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Iran, India Plan Direct Gas Pipeline
Energy

Iran, India Plan Direct Gas Pipeline

Iran is set to sign a deal with South Asia Gas Enterprise Ltd., aka SAGE, to export gas to India through the longest subsea gas pipeline, Alireza Kameli, managing director of National Iranian Gas Export Company, said Saturday.

According to the official, the 3,000-km-pipeline, 1,400 km of which will be laid under the sea, is projected to cost $5 billion.
Moreover, sanctions removal will help attract investment for such a megaproject, which is due to be completed in three to four years, IRNA reported.
   
As momentum for completing the Iran-Pakistan gas pipeline, also known as the Peace Pipeline, or IP pipeline, has slowed due to Pakistan's funding problems, Indians have shown interest in building a separate pipeline with exclusive access to Iran's gas. If so, India will not be dependent on Pakistan regarding gas import.

Based on preliminary agreements, in the first phase of the project, 31 million cubic meters of gas will be exported to India per day.  
In the quest for India's energy security, SAGE is undertaking a path-breaking project, to build the deepest underwater transnational gas pipeline.
 
Also known as "Middle East to India Deepwater Pipeline", it will connect the gas-rich Persian Gulf and Middle East regions to India, for the transportation of natural gas.

SAGE is working with a global consortium of some of the most reputed companies in the field of deepwater pipelines to create a multibillion-dollar energy corridor that can transport gas from the Middle East to India, bypassing the land route through Pakistan.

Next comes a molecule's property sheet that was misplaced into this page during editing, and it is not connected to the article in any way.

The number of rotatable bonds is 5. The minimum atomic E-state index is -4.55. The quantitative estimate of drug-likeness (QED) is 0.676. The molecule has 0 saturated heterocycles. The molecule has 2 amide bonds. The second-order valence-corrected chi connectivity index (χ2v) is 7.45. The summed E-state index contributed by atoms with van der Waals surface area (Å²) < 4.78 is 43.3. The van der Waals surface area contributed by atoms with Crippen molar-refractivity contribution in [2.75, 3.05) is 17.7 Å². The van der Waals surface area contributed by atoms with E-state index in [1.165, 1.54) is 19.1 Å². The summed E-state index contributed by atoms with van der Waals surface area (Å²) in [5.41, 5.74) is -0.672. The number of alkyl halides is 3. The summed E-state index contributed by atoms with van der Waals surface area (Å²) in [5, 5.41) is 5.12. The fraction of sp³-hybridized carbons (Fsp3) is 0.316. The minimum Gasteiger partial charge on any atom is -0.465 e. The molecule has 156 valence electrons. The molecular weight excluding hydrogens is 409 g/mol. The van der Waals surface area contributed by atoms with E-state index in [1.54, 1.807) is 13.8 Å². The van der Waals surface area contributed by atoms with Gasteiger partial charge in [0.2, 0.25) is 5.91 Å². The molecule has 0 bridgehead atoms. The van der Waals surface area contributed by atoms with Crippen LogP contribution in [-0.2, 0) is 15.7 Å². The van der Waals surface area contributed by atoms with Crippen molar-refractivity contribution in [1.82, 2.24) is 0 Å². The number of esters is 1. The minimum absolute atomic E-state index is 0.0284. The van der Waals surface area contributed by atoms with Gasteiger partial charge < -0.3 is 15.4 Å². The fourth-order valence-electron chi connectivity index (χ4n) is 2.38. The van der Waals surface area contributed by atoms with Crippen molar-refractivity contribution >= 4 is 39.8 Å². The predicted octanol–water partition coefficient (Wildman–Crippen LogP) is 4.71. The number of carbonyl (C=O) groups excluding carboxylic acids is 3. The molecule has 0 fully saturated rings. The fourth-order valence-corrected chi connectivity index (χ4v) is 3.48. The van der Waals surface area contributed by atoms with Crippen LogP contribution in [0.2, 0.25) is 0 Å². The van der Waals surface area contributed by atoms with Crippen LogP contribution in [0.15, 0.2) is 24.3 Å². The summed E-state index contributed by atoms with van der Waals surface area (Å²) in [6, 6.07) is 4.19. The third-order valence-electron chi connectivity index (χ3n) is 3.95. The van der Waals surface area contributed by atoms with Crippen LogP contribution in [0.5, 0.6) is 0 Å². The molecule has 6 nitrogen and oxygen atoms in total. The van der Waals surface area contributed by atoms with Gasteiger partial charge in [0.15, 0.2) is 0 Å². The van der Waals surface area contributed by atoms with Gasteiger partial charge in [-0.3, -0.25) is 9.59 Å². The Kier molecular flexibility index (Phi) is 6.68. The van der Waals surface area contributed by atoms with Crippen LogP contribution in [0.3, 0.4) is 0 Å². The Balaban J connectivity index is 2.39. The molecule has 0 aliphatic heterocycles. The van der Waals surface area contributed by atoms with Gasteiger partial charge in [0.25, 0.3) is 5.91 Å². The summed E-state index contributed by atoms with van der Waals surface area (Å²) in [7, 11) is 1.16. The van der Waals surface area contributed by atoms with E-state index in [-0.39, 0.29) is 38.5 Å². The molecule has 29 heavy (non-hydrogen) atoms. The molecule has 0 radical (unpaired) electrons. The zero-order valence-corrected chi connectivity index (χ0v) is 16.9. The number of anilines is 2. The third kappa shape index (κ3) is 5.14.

The sea route, which is outside Pakistan’s exclusive economic zone, will be capable of transporting up to 1.1 billion cubic feet (31.1 million cubic meters) per day of gas from Chabahar in Iran and Ra’s al Jifan in Oman to Porbandar in the Indian state of Gujarat, with a spur line to Mumbai later.
Currently, the longest underwater pipeline is that of the Norway-UK, with an approximate length of 1,200 kilometers.
Iran has close to 34 trillion cubic meters of natural gas reserves, which is around 18% of the total global natural gas reserves. This means Iran has the potential to become a major player in the natural gas market when the sanctions are lifted by the yearend.
Iran's strategic location can help meet the growing natural gas demand of Asian countries like India, China and Pakistan, and is therefore planning a number of gas pipelines to boost exports. India and Pakistan present the most promising market for gas exports in the medium term, but even Europe is not out of reach in the longer-term.
Although Iran has one of the highest global natural gas reserves, it currently contributes just 1% to the total global natural gas trade with almost 90% of its natural gas exports going to Turkey, while the remainder goes to Armenia and Azerbaijan.

 

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